About the Project
This section provides a brief description of several theories and models for Human-Computer Interaction (HCI) as applied to design of Web-based survey instruments.
The perceptual system first tries to establish what the central object of view is (figure) and everything else is considered the context (ground) e.g. the faces/vase
Proximity: the tendency of individual elements to be associated more strongly with nearby elements than those far away
Similarity: elements that share common visual variables such as color will be more associated than those that do not
Continuity: the preference for unbroken figures with the simplest possible explanation
Closure: the tendency to interpret forms as complete whole figures even though some pieces are missing
Area: smaller of two overlapping figures will be interpreted as figure while larger is interpreted as ground
Symmetry: grouping based on properties of the entire form instead of its parts
Illusions present us with conflicting or confusing information that cause distortions in perceptions.
Depth cues: smaller, loss of detail
Relative sizes: depth
Texture gradient: depth
Aereal perspectives: loss of detail Ð color shift
Relative height: relationship to horizon
Interposition: whole object seen as in front
Linear perspective: depth
Cognitive Model: this model can be applied to characterize the cognitive abilities, skills and knowledge of representative users, so that such a model could serve as a basis to then validate the System Model of the Operator, it means, that the Survey Instrument Design really matches the sample of subjects who will participate answering the questionnaire.
Mental Model: this model could be used to assess how the task of answering a survey instrument online is being perceived and conceptualized by a sample of subjects willing to participate in answering it. It would be interesting to describe their perceptions of paper-based questionnaires, and then compare with their perceptions about answering it online. Hopefully, this model would influence the Conceptual Model.
Conceptual Model: this model would represent the procedures to be carried out by a participant who is willing to answer the questionnaire online. It should be described by using online help, FAQ, and descriptions of the project sponsoring the survey. It should be consistent with the Mental Model.
System Model of the Operator: this model would represent the expected behavior of the sample of subjects participating in the survey. It should also be consistent with the cognitive abilities, skills and knowledge of representative users, as defined with the Cognitive Model.
Interface Object Models: this model would represent with graphics or symbols the interaction objects which allow a subject to access, answer, edit, and submit the questionnaire in a transparent way.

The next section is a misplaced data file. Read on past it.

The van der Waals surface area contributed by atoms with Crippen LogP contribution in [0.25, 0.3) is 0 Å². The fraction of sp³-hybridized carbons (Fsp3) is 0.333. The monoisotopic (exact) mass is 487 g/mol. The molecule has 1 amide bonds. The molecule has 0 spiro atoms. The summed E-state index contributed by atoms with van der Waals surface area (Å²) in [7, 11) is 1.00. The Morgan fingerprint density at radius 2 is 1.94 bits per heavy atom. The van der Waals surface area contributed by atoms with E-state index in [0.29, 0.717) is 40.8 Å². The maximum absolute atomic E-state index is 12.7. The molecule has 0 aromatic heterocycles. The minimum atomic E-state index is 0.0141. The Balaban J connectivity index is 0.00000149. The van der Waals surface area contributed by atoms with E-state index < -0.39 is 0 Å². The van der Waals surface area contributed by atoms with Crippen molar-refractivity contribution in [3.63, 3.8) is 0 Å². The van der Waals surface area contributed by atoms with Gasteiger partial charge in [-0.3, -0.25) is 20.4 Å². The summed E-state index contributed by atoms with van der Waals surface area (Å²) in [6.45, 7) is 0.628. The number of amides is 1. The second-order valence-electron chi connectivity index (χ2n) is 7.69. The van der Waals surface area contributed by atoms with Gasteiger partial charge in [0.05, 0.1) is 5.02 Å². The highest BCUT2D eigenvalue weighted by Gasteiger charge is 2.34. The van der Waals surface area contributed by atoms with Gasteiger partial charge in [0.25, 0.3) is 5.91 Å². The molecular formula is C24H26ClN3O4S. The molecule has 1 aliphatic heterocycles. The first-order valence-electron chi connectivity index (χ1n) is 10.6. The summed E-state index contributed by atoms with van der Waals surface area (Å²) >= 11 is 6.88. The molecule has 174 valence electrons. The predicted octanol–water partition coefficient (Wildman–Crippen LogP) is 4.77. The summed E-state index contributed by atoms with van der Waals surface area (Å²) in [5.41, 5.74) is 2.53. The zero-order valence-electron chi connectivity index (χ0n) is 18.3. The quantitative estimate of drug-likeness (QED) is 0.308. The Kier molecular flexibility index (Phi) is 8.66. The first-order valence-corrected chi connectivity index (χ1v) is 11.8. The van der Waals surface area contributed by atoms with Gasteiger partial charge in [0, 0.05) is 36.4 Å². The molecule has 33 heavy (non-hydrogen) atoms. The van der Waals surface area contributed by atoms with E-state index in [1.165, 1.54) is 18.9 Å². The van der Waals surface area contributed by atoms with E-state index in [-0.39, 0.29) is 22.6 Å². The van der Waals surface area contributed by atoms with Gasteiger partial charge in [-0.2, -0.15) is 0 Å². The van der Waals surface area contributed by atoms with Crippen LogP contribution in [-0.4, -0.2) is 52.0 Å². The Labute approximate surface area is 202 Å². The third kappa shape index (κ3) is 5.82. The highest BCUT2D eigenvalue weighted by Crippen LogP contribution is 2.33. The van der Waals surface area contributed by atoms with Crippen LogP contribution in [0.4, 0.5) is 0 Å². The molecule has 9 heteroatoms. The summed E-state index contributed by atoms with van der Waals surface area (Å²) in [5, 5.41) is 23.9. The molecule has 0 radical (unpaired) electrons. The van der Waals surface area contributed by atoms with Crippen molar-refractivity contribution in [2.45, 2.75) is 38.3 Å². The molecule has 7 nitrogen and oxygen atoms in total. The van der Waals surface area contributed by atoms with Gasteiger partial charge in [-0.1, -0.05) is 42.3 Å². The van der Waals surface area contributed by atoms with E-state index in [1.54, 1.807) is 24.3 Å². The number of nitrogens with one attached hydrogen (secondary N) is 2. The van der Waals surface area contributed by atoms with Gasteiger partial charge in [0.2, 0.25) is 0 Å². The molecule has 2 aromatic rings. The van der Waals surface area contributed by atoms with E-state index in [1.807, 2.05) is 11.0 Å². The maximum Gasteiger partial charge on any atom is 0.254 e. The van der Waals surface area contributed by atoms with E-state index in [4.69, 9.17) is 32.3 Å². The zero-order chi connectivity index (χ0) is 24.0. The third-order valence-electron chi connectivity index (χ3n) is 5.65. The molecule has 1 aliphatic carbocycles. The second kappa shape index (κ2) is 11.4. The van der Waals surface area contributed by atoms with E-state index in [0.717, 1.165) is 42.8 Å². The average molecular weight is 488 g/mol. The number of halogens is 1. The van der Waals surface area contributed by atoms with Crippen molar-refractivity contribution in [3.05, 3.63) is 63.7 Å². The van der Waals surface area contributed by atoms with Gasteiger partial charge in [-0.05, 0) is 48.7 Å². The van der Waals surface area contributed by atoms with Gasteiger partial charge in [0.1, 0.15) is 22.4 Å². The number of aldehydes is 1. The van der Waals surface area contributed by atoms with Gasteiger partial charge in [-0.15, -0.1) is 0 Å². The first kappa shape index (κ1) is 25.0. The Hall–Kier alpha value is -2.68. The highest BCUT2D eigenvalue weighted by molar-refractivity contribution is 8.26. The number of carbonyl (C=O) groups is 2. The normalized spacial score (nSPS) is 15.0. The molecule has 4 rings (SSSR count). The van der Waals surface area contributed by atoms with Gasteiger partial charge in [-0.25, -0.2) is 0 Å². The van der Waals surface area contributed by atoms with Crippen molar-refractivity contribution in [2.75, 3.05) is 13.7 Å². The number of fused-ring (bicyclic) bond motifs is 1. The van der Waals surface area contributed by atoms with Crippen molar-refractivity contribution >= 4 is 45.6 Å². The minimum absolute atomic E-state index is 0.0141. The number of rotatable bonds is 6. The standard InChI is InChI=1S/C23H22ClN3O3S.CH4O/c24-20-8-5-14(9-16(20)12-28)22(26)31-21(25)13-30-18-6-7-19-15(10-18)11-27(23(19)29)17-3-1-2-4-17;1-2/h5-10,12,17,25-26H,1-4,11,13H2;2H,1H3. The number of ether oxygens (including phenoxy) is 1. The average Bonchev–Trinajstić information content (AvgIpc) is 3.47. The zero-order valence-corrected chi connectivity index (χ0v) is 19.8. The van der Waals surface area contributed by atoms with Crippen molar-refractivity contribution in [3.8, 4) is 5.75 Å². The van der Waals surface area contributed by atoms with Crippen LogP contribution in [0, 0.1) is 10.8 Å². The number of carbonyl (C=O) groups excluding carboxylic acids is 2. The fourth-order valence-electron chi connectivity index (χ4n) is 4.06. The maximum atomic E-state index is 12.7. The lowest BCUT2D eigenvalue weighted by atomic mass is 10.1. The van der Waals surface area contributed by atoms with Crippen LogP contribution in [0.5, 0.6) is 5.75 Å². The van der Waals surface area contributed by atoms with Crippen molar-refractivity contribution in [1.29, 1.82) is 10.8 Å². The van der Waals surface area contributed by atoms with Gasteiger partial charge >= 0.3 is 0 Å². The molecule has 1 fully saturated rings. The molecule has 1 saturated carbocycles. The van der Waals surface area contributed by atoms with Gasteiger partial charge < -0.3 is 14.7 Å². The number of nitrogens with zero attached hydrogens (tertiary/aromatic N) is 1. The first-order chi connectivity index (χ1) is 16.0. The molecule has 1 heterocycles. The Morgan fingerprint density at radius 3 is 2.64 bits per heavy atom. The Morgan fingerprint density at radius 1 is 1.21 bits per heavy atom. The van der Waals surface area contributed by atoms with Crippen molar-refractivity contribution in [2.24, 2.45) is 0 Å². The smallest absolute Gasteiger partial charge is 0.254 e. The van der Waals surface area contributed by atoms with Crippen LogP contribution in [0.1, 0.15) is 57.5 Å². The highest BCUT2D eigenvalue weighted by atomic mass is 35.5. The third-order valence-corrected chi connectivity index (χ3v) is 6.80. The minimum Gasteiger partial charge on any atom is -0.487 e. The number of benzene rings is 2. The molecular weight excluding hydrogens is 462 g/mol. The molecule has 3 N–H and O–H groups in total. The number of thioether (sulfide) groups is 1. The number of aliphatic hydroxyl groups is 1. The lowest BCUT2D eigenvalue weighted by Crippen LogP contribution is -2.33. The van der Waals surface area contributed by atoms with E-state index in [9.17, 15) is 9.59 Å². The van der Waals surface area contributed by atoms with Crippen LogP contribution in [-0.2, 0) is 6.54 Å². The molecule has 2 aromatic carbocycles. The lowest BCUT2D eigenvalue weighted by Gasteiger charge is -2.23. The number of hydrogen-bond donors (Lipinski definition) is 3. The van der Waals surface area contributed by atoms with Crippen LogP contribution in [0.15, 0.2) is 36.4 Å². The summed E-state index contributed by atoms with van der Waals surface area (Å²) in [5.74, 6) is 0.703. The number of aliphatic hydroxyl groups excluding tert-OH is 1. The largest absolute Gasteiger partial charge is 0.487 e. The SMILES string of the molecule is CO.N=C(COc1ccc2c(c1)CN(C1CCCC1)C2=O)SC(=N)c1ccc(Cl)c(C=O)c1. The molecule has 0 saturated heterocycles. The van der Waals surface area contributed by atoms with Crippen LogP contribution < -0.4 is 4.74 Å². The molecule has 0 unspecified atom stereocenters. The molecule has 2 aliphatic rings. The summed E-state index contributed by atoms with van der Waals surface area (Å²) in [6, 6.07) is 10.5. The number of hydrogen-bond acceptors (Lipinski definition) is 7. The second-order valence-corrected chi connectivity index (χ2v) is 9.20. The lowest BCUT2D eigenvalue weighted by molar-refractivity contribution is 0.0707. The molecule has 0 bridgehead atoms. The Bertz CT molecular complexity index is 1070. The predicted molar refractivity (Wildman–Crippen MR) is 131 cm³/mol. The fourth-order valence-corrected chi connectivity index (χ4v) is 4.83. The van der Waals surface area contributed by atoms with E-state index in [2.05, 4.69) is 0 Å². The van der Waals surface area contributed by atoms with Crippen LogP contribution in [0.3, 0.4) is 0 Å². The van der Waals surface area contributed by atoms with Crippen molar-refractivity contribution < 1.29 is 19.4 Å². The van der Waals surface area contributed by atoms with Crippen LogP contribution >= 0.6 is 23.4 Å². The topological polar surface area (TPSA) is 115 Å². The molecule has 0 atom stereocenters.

Interface Model: this model would be composed of specifications of the purpose and basic functions of the online survey
A good HCI designer should be aware of the following issues when using or generating HCI models:
System power and user's proficiency will generally combine to determine the overall user performance, so that interface designers need to carefully consider these two aspects when designing and evaluating preliminary designs.
Recursiveness: "models model models", there is a theoretical concern when modeling users, tasks and processes, since the whole perspective can get complex and confusing.
Residence: "Is it the model of the user's knowledge of the task, or the system model of the user, or the user's perception of the system?", there is also a theoretical concern on who is modeling what, and how can we accurately represent abstract processes and complex tasks.
The system should be able to accomplish a specific functionality level when performing those tasks and procedures expected by the user.
Systems' conventions and mappings between actions and consequences should be the same within a questionnaire and, if possible, across questionnaires and other interviewer tools
The system should provide some feedback such as confirmation message or movement to next screen, for every user action
The system should carry out certain functions (s.a. error checking) without drawing user's attention to them
The system should make it obvious what actions are possible and how they are to be performed
The system should avoid jargon, abbreviations, and arbitrary conventions
The system should allow for errors, incorporating facilities to prevent, detect, and correct errors
The system should minimize user effort by, for example, simplifying actions needed to carry out common operations
The system should recognize the cognitive limits of the users and make it unnecessary for them to memorize large numbers of commands, providing ready access to online help instead
The system should avoid both over simplification and extreme complexity.
Users are uncomfortable if screens are too simple or too complex.
Contrary to "Whitespace is a virtue."
Take advantage of knowledge that is available externally, as well as knowledge stored in long-term memory
Simplify the structure of tasks. E.g., require numerical answer
Make both controls and the actions they perform visible to the user
E.g., help bars with reminders about which key to press to back up or to advance
E.g., display answer back to respondent, making the action of keying the answer more visible
Rely on natural mappings between actions and their consequences
Exploit both physical and cultural constraints
Allow for errors. E.g., allow users to back up and change answers
Rely on standardization when other design principles do not apply